April 12, 2012

New Chinese Rocket Engine Enters Production (Source: Aviation Week)
China’s main rocket engine maker appears to have begun deliveries of production-standard YF-100 engines, the key powerplants for the forthcoming Long March 5, 6 and 7 launchers. A propulsion system for the Long March 5 heavy launcher, comprising two main engines and two auxiliary thrusters, was “recently” delivered by the Academy of Aerospace Propulsion Technology (AAPT) — also known as the 6th Academy — according to its parent, the national space group China Aerospace Science and Technology Corp. (CASC).

Although the integrated propulsion set will be used for trials, CASC adds that it is the first “formal product” — apparently meaning that it is not experimental — and that the event “indicates that the delivery of engines burning kerosene and liquid oxygen has entered a normal condition.” The delivery was attributed to AAPT’s 7103rd Factory, which is presumably the engine’s manufacturer. (4/12)

North Korean Rocket 'May Have Broken Apart' After Launch (Source: RIA Novosti)
North Korea’s rocket, launched on Friday, appears to have broken apart minutes after blastoff, CNN quoted U.S. officials as saying. South Korea’s Yonhap news agency on Friday cited South Korean Defense Ministry spokesman Kim Min-seook as saying that the reclusive communist state has launched the Unha-3 long-range rocket. Two U.S. officials confirmed the launch, CNN reported. There have been no reports of any injuries or damage inflicted by falling debris, CNN said. Japanese officials also said the launch failed. (4/12)

UF-Led Team Uses Observatory to Characterize Low-Mass Exoplanets (Source: UF)
University of Florida astronomers have found compelling evidence for two low-mass planets orbiting the nearby star Fomalhaut, just 25 light years from Earth. Twice as massive as the sun and 20 times brighter, Fomalhaut is surrounded by a ring of dust and debris, making it a favorite system for astronomers to study and a natural laboratory for testing planet formation theories.

In 2008, images of Fomalhaut taken by the Hubble Space Telescope led to the discovery of “Fomalhaut b,” the first extra solar planet to be directly detected in visible light. At the time, astronomers believed it to be a giant planet, akin to Jupiter or Saturn, but later infrared images failed to detect the planet, meaning that it had to be smaller than Saturn. (4/12)

Orion Test Capsule Rolls Through Volusia County En Route to Washington (Source: Daytona Beach News Journal)
A test astronaut escape capsule for the Orion spacecraft rolled through Volusia County on Interstate 95 about 9:45 this morning. Volusia County Health Department engineer Lee Faircloth captured photos of the capsule as it rolled through town on the back of a flatbed truck. The "oversize load" was escorted by Florida Highway Patrol troopers. The module is being taken from Kennedy Space Center to the Smithsonian National Air and Space Museum in Washington, D.C. It will be displayed as part of the ceremonies for the arrival of space shuttle Discovery later this month. (4/12)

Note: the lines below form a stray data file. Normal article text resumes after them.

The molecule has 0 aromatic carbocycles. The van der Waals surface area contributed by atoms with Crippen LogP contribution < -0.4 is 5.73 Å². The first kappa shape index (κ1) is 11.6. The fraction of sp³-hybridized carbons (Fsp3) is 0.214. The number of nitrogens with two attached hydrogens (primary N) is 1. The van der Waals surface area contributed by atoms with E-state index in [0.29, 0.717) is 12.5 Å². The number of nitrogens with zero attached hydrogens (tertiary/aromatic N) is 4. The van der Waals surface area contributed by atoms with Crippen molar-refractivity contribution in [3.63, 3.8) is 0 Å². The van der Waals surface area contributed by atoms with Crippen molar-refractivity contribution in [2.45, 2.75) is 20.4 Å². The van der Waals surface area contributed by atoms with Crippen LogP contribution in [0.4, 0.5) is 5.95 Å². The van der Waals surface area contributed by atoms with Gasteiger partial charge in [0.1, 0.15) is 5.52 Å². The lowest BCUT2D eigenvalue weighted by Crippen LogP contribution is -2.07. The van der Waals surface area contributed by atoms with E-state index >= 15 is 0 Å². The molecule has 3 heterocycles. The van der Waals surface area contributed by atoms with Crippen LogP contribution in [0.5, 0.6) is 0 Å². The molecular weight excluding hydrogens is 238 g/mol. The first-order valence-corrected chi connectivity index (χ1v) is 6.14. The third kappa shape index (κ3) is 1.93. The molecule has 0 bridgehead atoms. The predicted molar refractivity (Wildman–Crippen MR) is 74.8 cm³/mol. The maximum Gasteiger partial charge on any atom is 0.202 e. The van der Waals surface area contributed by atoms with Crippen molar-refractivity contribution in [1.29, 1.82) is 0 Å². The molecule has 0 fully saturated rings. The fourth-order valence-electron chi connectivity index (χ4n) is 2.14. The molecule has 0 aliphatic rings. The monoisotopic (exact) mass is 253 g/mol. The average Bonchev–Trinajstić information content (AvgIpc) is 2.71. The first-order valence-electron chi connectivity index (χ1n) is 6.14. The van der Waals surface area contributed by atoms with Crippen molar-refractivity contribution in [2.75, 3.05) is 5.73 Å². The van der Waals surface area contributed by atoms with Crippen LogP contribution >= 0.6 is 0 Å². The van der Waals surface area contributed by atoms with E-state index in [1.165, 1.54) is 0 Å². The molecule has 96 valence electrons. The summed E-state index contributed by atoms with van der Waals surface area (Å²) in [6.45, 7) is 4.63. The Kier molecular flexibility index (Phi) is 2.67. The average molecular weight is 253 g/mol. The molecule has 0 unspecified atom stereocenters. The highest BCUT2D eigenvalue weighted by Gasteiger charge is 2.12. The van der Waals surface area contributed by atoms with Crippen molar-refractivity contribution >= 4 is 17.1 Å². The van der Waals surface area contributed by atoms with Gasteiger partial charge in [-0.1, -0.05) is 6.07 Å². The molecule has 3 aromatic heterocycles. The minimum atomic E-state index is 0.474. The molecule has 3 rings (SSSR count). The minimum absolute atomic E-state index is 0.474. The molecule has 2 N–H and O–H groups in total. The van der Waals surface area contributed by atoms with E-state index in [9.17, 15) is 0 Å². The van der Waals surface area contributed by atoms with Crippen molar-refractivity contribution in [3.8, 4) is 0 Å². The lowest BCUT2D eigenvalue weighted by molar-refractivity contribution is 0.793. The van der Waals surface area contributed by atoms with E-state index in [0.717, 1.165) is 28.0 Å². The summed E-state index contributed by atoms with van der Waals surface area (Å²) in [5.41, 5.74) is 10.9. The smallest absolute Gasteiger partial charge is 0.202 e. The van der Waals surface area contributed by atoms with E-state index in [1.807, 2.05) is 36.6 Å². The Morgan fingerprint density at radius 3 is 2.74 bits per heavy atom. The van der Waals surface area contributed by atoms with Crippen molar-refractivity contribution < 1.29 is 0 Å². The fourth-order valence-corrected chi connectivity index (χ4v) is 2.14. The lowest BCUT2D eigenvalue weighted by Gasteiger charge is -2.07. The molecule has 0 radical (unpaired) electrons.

Plan to 'Knock' Space Junk Out of Orbit Using Puffs of Gas (Source: Daily Mail)
More than 500,000 pieces of 'space junk' orbit the Earth - and NASA has come up with a radical solution to 'clean' the space near Earth. A team from the University of Michigan is investigating a new technology where 'pulses' of gas will be fired into the path of debris. The technology would increase 'drag' on orbiting space junk, leaving it to plunge downwards into Earth's atmosphere. (4/12)

NASA Picks Up 3 UCF Projects (Source: Central Florida Future)
Despite its recent retirement of the space shuttle program, NASA is continuing to further space exploration in today’s day and age, and UCF is getting taken along for the ride. Last month, three UCF projects involving experiments observing the surfaces of asteroids and other objects in space were selected by NASA as part of their Flight Opportunities Program, a unique chance for scientists and engineers to create an experiment that will be flown on commercial suborbital vehicles.

With a team made up of undergraduate students, graduate students, alumni and hired staff from UCF, the 12 engineers, three physicists, assistant research scientist and manager of engineering staff were led by Principal Investigator Dr. Joshua Colwell, who said that the projects they have developed are meant to serve NASA in the long run. (4/12)

Delivering the Space Shuttles is Tougher Than You Think (Source: LA Times)
When you need to move a nearly 175,000-pound space shuttle with a 78-foot wingspan, who you gonna call? NASA, of course. But also companies that own big cranes. In New York, call a barge owner. And in Los Angeles, traffic engineers and the LAPD.

Delivering retired orbiters to their final display sites in Los Angeles, New York, the Washington, D.C., area and Florida’s Kennedy Space Center is presenting special challenges to the agency that put men on the moon. Delivery crews have dusted off an apparatus last used in the 1980s for transporting the shuttle. They have rehearsed the delicate task of unloading the orbiter from atop a Boeing 747. And they have surveyed Los Angeles streets to ensure they can withstand the spacecraft’s weight. (4/12)